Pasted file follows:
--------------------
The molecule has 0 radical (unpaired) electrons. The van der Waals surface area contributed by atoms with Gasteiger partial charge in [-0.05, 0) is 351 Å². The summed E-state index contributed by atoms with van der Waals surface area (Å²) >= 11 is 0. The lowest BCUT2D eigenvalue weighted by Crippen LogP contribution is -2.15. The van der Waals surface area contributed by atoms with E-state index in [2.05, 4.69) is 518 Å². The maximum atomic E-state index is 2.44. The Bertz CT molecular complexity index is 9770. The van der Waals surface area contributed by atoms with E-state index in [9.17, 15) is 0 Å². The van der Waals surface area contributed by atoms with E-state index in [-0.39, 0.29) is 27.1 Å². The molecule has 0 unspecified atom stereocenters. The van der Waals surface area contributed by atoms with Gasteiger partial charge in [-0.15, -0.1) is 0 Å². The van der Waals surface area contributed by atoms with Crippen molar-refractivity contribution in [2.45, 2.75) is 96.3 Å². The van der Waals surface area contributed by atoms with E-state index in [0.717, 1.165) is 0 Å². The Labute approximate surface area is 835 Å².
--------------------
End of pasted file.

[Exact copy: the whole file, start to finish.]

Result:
The molecule has 0 radical (unpaired) electrons. The van der Waals surface area contributed by atoms with Gasteiger partial charge in [-0.05, 0) is 351 Å². The summed E-state index contributed by atoms with van der Waals surface area (Å²) >= 11 is 0. The lowest BCUT2D eigenvalue weighted by Crippen LogP contribution is -2.15. The van der Waals surface area contributed by atoms with E-state index in [2.05, 4.69) is 518 Å². The maximum atomic E-state index is 2.44. The Bertz CT molecular complexity index is 9770. The van der Waals surface area contributed by atoms with E-state index in [9.17, 15) is 0 Å². The van der Waals surface area contributed by atoms with E-state index in [-0.39, 0.29) is 27.1 Å². The molecule has 0 unspecified atom stereocenters. The van der Waals surface area contributed by atoms with Gasteiger partial charge in [-0.15, -0.1) is 0 Å². The van der Waals surface area contributed by atoms with Crippen molar-refractivity contribution in [2.45, 2.75) is 96.3 Å². The van der Waals surface area contributed by atoms with E-state index in [0.717, 1.165) is 0 Å². The Labute approximate surface area is 835 Å².